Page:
1 Chart That Shows How T-Mobile Is Stealing Customers From AT&T and Verizon

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T-Mobile (NASDAQ: TMUS) has been a thorn in the sides of AT&T (NYSE: T) and Verizon (NYSE: VZ) for several years now since launching its Un-carrier initiative in 2013. T-Mobile really started pulling in new customers from the two giants and exacting industry change in 2014 when it started paying early termination fees for customers leaving AT&T and Verizon. T-Mobile continues its aggressiveness to this day, putting pressure on the rest of the industry to catch up.

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But T-Mobile's aggressive tactics have come at a cost. Before 2012, T-Mobile exhibited a similar operating margin as its two biggest rivals. But since it started offering customers more value, its operating margin has remained well below AT&T and Verizon's.

While operating margin is expanding in the long term, there are some doubts about whether T-Mobile can continue the positive trend.

Giving customers more reasons to switch

T-Mobile's early investments in its Un-carrier initiative saw strong returns. But as the market grows increasingly saturated and T-Mobile has already picked the low-hanging fruit from its top competitors, customer acquisition costs can grow even more expensive.

Sprint (NYSE: S) is experiencing this problem already. It's so desperate to attract new customers, it's offering a year of its unlimited service free to subscribers switching from any of its major competitors.

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With the ubiquity of unlimited plans across all carriers, T-Mobile is running out of additional value it can provide customers over the competition. In fact, T-Mobile only offers new postpaid customers its unlimited plans, making it less flexible than some of its competitors. As a result, T-Mobile may have to increase its spending on sales and marketing to continue attracting customers.

Indeed, T-Mobile is rapidly opening new storefronts this year. While the expansion gives T-Mobile access to new customers, it also costs the company a lot -- not only buying and leasing the real estate, but also paying people to work there.

Nonetheless, T-Mobile managed to increase its operating margin year over year last quarter. But it still lags well behind AT&T and Verizon.

Increasing prices for new customers

T-Mobile may be able to offset its inevitable margin compression through strategic price increases. It recently raised the price of its T-Mobile One Plus plan, putting it in line with Verizon's pricing. The price increase only applies to new customers or existing customers switching to the plan. T-Mobile expects to be able to convince lots of its customers to switch.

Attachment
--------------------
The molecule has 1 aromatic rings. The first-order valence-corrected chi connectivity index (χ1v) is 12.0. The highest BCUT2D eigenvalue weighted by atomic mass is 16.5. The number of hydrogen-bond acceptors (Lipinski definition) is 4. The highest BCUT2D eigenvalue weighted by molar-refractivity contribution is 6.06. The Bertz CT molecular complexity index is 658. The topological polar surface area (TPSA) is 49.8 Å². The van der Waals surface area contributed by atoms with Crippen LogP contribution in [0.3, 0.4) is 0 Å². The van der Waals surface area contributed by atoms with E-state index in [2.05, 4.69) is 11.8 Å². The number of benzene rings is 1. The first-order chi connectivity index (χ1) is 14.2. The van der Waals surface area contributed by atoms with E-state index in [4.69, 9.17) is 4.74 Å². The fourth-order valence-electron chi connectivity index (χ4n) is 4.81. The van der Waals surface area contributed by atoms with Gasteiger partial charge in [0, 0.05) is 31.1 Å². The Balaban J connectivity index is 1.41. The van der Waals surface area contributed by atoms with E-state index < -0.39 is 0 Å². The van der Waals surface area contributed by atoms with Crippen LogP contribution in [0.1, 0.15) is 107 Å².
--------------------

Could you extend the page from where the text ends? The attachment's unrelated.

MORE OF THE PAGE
But if T-Mobile fails to switch customers to higher-priced plans, it has no means of raising their price without going back on a recent policy it instituted. It's most recent Un-carrier move was to remove taxes and fees from its pricing as well as lock in pricing for existing customers.

While price increases are a good sign that T-Mobile is ready to start focusing on growing profits and cash flow, they also give more room for AT&T and Verizon to breathe. One of T-Mobile's big advantages over the competition was its pricing, but its unlimited plan now costs practically the same amount as Verizon's. As such, it'll be just a bit harder for T-Mobile to attract new customers from the competition.

T-Mobile has lofty goals for operating cash flow and free cash flow growth. It expects compound annual growth of 15%-18% and 45%-48%, respectively, for each metric. In order to reach those goals, it needs to continue scaling its subscriber base. That requires the continued build out of its network, distribution expansion, and expanding more into the enterprise. All of that will cost money -- and eat into its operating profit margin for the foreseeable future.

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Adam Levy owns shares of Verizon Communications. The Motley Fool owns shares of and recommends Verizon Communications. The Motley Fool recommends T-Mobile US. The Motley Fool has a disclosure policy.